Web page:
To obtain this time the scheme of a Committee of Inquiry was resorted to, the result of which inquiry and an account of the measures adopted we shall see in the next Letter. In the meanwhile, I am,

Your faithful friend,
wm. cobbett.
State Prison, Newgate,
Edition: current; Page: [225]
William Cobbett
Cobbett, William
October 25, 1810.


“But it was urged that the Bank had temporary difficulties to encounter, and that it behoved them to adopt some mode of granting relief to that important public body. The House of Commons, however, knew nothing of this. No application was made to them by the Bank, nor did it appear even that application had been made for the Order in Council; on the contrary, it appeared that this facetious council, instead of examining the Directors of the Bank, acted entirely upon the authority of the Chancellor of the Exchequer. Nay, what added to his surprise was, that not one of the Bank Directors who had seats in that House, had ever come forward and expressed an opinion upon the subject. Some information was certainly necessary before the House sanctioned so novel and dangerous a measure. They had heard of the Bank a short time ago lending two millions to Government, and they had also heard of the dividends on Bank Stock increasing. Was it not material to be informed therefore how they had come to stop payment at a time when their affairs seemed to be going on so prosperously?”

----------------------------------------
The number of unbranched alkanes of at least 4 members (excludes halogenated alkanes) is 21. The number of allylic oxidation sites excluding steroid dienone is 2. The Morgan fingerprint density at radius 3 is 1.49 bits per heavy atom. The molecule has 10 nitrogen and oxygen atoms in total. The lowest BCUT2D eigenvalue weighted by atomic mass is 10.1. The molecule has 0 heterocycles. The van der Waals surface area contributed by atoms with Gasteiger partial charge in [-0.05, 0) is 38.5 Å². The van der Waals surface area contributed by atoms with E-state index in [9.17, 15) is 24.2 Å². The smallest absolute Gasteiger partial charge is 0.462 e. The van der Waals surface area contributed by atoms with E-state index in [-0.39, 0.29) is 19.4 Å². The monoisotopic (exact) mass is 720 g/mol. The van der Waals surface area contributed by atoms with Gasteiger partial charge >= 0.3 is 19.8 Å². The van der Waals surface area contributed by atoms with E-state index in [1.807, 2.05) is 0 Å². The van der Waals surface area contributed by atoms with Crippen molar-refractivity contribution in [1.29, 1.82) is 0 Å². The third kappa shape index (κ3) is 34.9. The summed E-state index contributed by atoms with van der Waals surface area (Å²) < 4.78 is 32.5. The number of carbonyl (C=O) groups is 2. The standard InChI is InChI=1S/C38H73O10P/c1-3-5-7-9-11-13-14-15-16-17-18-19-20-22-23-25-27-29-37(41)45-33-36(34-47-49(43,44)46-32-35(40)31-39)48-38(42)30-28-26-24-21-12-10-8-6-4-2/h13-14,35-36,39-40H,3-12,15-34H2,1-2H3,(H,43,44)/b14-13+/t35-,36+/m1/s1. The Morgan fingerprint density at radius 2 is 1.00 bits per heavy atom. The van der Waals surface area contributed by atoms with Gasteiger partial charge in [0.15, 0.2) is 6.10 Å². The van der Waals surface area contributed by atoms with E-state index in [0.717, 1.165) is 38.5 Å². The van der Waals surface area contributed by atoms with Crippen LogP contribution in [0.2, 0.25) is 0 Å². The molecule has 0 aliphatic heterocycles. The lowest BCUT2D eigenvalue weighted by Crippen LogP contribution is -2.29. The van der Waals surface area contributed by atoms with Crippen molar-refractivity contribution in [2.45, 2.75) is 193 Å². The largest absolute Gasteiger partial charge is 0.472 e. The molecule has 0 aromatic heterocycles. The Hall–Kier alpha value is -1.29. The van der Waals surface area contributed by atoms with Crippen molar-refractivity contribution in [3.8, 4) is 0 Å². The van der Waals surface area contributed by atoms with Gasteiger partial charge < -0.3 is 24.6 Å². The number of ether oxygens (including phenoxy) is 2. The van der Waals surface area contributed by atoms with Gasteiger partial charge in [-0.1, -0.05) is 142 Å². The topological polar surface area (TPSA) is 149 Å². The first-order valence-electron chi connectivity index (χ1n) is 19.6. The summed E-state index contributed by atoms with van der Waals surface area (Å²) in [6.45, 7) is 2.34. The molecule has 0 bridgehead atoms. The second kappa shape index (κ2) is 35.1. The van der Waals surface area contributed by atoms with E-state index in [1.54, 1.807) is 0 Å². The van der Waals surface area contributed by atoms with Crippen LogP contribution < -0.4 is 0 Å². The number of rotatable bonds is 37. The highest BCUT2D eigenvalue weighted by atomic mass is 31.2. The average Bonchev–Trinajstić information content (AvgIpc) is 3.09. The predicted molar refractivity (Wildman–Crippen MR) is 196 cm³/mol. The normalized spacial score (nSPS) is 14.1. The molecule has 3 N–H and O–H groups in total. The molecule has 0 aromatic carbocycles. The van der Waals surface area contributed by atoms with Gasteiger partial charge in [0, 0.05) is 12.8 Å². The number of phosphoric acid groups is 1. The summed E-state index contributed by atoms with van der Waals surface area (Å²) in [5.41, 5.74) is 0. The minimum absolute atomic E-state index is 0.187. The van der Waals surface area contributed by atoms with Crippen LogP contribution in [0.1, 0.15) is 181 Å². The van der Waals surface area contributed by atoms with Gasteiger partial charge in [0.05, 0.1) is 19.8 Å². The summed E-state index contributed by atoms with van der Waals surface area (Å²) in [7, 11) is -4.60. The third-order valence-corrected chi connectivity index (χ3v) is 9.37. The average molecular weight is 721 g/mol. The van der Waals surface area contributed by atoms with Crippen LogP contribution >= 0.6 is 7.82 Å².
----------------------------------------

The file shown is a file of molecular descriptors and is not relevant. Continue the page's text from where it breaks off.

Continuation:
—MR. SHERIDAN. Speech 28th Feb. 1807.

Alledged Ability of the Bank—Proceedings out of Doors for what was called Support of Public Credit—Mansion House Meeting—Brook Watson—Quarter Sessions Resolutions—Privy Council Resolutions—Representations of the Venal Prints relative to these Resolutions—Real Origin of the Mansion House Meeting—Directors prevail upon Mr. Pitt to have a private Meeting of Bankers at his House—Plan of a public Meeting there laid—Peep behind the Curtain—Meeting of the Bank Proprietors—Declaration of the Governors, Mr. Bosanquet and Mr. Thornton—These Declarations compared with the private Minute of the Bank—Private Minute of the Bank, expressing their Alarm for the Safety of the House, and for calling upon Mr. Pitt to know when he would interfere.

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How scandalous that this minister should still have been confided in and supported. When we look at the boast, referred to in the words of my Motto, and consider how many boasts of the same sort the Minister had uttered, and which he had continued in the habit of uttering, down almost to the very hour of the Bank Stoppage, we cannot help wondering that he could no longer endure his existence. What, then, will be the astonishment of posterity, to hear him, in a few months after that event, speak of it and of the measures growing out of it, as the happy means of safety to the country; and what will be their shame to find, that he was still confided in and supported?